Theodore Levitt

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Seeing the future is one thing. Being ready for it is something else. Download our new Business Agility whitepaper on Planning for Change.

What business are you really in?

Today, you may be in the aerospace components business. Or the power generation business. Or perhaps you manufacture pumps and fluid handling systems or operate an oil and gas pipeline.

For many of us, the answer to this question is different than it would have been 10 years ago. Over that decade, mergers and acquisitions may have broadened the scope of our business to include different products or divisions that serve additional industries. Perhaps you go to market differently, or augmented your manufacturing operation with a profitable aftermarket service business. Or if you are in manufacturing, you may have transitioned your business model into more of a product management business that translates market demand into products that are in fact manufactured by contractors in other parts of the world.

These changes, cumulatively over time, change not just the face but the nature of any business. And it is the ability of each company and its management team to ascertain which economic and market changes must be addressed immediately and how the structure and underlying systems of the company must adapt. Renowned marketing scholar Theodore Levitt stressed that, in the face of this change, companies must determine not just what narrowly defined business they are in, but what business they are really in, on a more holistic level. Otherwise, the narrow definition for the business was at risk of becoming obsolete.

In his watershed article in Harvard Business Review, Marketing Myopia, Levitt describes how, by focusing on the narrow business definition, executives fail to see their companies’ larger purpose, and how this can ultimately lead to their decline or demise.

While Levitt wrote his piece in the 1960s, the companies he cites as prime examples of how to successfully recognize and adapt to change have done very well, Dupont and Corning.

“The DuPonts and the Cornings have succeeded not primarily because of their product or research orientation but because they have been thoroughly customer oriented also,” Levitt wrote. “It is constant watchfulness for opportunities to apply their technical know-how to the creation of customer-satisfying uses that accounts for their prodigious output of successful new products. Without a very sophisticated eye on the customer, most of their new products might have been wrong, their sales methods useless.”

Failures to recognize and adapt to change in the market and customer demand are more numerous perhaps than successes. Levitt cites the failure of railroads to recognize that they were really in the transportation business and expand into new vehicular transport technologies. We can cite plenty of examples in our own time – my favorite being the newspaper industry and its monumental failure to aggressively involve itself in online publishing. Their capital investment in presses and the way that investment and their extensive distribution channels had insulated them so long from competition may have made them feel invulnerable. Yahoo, Ariana Huffington, Matt Drudge and a slough of other companies and individuals, however, taught the market that news services should be free and constantly updated in real time.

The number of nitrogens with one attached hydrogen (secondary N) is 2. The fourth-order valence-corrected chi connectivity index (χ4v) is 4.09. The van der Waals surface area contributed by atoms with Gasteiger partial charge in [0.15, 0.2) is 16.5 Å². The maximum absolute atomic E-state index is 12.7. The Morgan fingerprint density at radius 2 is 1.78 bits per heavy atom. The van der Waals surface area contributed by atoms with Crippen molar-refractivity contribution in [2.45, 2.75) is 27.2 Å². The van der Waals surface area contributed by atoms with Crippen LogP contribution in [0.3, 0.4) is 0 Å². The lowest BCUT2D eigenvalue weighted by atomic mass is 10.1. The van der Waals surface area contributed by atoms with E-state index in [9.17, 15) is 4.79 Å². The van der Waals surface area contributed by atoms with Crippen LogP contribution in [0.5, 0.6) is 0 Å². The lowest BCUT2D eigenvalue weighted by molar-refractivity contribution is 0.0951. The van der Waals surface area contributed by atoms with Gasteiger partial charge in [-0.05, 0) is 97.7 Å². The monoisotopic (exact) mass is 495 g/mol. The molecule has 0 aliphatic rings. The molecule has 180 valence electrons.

So the entire journalism industry finds itself in search of a new revenue model, and newspapers are only starting to adapt.

It is easy to criticize the newspaper industry, which did not see it was in the news and content business. But self-criticism may be more helpful. What business are you really in? Will your company be like a Gannett and be blindsided by change, or like a DuPont and embrace it? Will you define your company’s existence broadly enough? Will you have the vision, the knowledge and the agility to succeed in the face of change?

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Download our new whitepaper on Planning for Change: Five Agility Challenges for Enterprise Software Investments

In a new series of whitepapers, IFS digs into the specific requirements for business agility, not only from an enterprise technology standpoint, but as Levitt does, from an attitudinal and philosophical standpoint. The latest in the series, “Planning for Change: Five Agility Challenges for Enterprise Software Investments,” holds up as an example Richard Branson, who 23 years ago trademarked the name Virgin Galactic, and today the company is on the brink of its first commercial space flight.

Branson had a vision for the future, which is fantastic. But many of the changes that will affect our business are not those we would anticipate or desire. In the whitepaper, we deal in depth with the need to identify and adapt to unexpected, disruptive changes.

Read the whitepaper and tell us … how ready for change are you?

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